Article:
THE track will never be the same without him.

That is the view held by his sporting family following the death of Warrington Athletics Club stalwart Neville Jones, aged 82.

His funeral will take place on Thursday, January 10, at Walton Lea Crematorium at 3.40pm.

The funeral procession will be leaving from the athletics track at Victoria Park at around 3.15pm.

Nev, a window cleaner who devoted almost 60 years of his life to athletics at the Victoria Park club, died on December 19.

He had been in hospital since being found collapsed at his Orford home on the morning of the club's last Walton Gardens schools cross-country race on December 8.

Club chiefs reported the runners in the current group he coaches have been left 'heartbroken' by the sad news.

With Nev having touched the lives of so many people in Warrington, they are not on their own.

Warrington Guardian:

Neville Jones, right, supporting the club from the sidelines as he so often was.

A club statement, reaching out to Nev, says: "To Neville, our most valued and longest-serving member - rest in peace.

"The track will never be the same without you. You will be forever remembered in all the club’s future successes. Thank you for all you have done for the club and from athletes new and old."

Club officials are reflecting on how Nev was seen at the track at Victoria Park, running and coaching, every Monday, Wednesday, Thursday, Saturday and Sunday for almost 60 years.

Warrington Guardian:

Warrington Athletics Club's Victoria Park home

"The club was a massive part of Neville’s life and, after having never married, he devoted his time and effort into mentoring athletes at his beloved track," continues the statement.

”It was clear to all that his heart was with the club, and, as a result, there was much love and respect for him.

"Everyone saw Neville as the corner-stone of Warrington Athletic Club – a legend."


Not only is it the dedication he showed that is being remembered now.

"Commitment aside, his character, smile and sense of humour will be sorely missed," continues the statement.

"He maintained his old-school values and witty comebacks and always demonstrated a considerable knowledge of athletics."

He very much played an unsung hero role too.

"Whatever the weather, Neville would make it to Victoria Park on his bike or, more recently, on the bus," says the statement.

"Every Monday, Wednesday and Thursday evening (and Saturday and Sundays too!) he could be seen laying out the hurdles on the 100m straight and then putting them back in the container when everyone had left."

Neville first visited the track around 1962.

It is known that he confidently commented to Bert Quennell, another of the club's highly respected stalwarts, that he would soon be beating him in races.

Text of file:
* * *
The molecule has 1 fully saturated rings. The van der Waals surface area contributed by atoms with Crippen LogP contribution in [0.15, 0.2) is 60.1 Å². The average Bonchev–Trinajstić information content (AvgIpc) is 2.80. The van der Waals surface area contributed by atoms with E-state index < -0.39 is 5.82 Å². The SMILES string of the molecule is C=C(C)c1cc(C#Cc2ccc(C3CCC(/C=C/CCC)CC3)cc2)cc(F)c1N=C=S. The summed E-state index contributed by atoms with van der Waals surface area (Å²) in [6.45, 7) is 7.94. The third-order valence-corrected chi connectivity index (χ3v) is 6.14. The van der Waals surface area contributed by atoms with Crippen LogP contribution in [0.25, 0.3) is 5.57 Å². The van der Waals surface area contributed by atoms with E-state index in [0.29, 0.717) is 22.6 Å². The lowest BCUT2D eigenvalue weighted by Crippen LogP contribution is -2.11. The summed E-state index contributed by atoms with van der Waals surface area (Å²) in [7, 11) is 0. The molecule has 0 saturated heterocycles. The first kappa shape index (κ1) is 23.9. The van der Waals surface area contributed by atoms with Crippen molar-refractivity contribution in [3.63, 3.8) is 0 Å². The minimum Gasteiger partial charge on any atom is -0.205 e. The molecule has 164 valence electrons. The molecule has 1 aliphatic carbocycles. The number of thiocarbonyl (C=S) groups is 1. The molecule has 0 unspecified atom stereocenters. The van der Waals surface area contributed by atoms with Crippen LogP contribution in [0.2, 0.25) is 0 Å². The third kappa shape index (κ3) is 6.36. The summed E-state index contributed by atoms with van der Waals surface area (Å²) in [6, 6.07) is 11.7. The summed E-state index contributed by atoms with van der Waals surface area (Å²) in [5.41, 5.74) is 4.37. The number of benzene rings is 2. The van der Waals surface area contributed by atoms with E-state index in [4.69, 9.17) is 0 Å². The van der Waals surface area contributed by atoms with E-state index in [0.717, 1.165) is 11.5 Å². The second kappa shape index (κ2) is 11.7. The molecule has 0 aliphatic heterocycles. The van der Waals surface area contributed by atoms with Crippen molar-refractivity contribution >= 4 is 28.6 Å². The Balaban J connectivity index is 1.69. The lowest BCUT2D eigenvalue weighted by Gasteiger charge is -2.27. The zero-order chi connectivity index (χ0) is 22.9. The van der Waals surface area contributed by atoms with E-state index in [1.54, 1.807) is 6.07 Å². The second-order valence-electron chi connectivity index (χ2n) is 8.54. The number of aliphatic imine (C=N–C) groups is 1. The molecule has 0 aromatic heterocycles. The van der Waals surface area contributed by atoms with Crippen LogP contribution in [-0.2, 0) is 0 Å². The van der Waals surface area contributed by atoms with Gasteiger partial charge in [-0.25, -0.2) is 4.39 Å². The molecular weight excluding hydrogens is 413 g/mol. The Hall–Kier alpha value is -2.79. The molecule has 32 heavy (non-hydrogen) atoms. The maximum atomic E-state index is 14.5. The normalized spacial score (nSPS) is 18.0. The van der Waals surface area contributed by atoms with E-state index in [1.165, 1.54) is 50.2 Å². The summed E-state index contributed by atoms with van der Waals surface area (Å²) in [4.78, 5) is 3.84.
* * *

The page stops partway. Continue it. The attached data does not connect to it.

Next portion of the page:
He soon became an accomplished middle/long distance runner, including a notable 2hrs 40mins marathon performance.

Putting Nev's contribution to the club into perspective, he will not have been far off 10,000 visits to the track.

"Rumour has it that he was seriously contemplating setting up a bed there," says the statement.


He competed up until 2016, taking part in a many park runs over the last few years and, most recently, a Halewood 5k in support of prostate cancer.

Around 1969, Neville started coaching.


Though initially focussed on endurance, it was coaching hurdling where Neville soon excelled.

"He has coached athletes such as national champion, Jeff Browne, GB representatives James Gladman and Abi Fitzpatrick and more recently, the very successful hurdlers Ashley Kirsopp, Cameron Meakin and Meg Corker," says the statement.


"His current group including Meg Corker, Evie Schofield and Lisa Halliday are heartbroken at his loss.

"Neville always supported his athletes away from the track by attending their events, quite often getting there on the bus or train."

For a period, he also provided reports of his athletes' successes for publishing in Warrington Guardian.

In addition to his coaching, he also served as fixtures and officials secretary for the club and could always be found on the starting podium as race starter or the finishing gantry as a timekeeper at various meetings.

He really enjoyed playing a vital role in the planning and running of the annual schools' cross country races at Walton Gardens.

The statement adds: "Perhaps Neville’s most notable achievement (as stated by Bert) is the number of children he has kept off the streets, from getting into trouble.

"His dedication and instruction has provided hundreds of kids with a strong focus and purpose in their lives.

"Although he would be straight-forward in his ability assessment and made no promises, he was inclusive and guided athletes to genuine improvement.

"For those less fortunate, Neville has also been known to pay their annual membership fees."

In the recent words of the club's international masters runner Nick Jones: "Neville was a true WAC hero."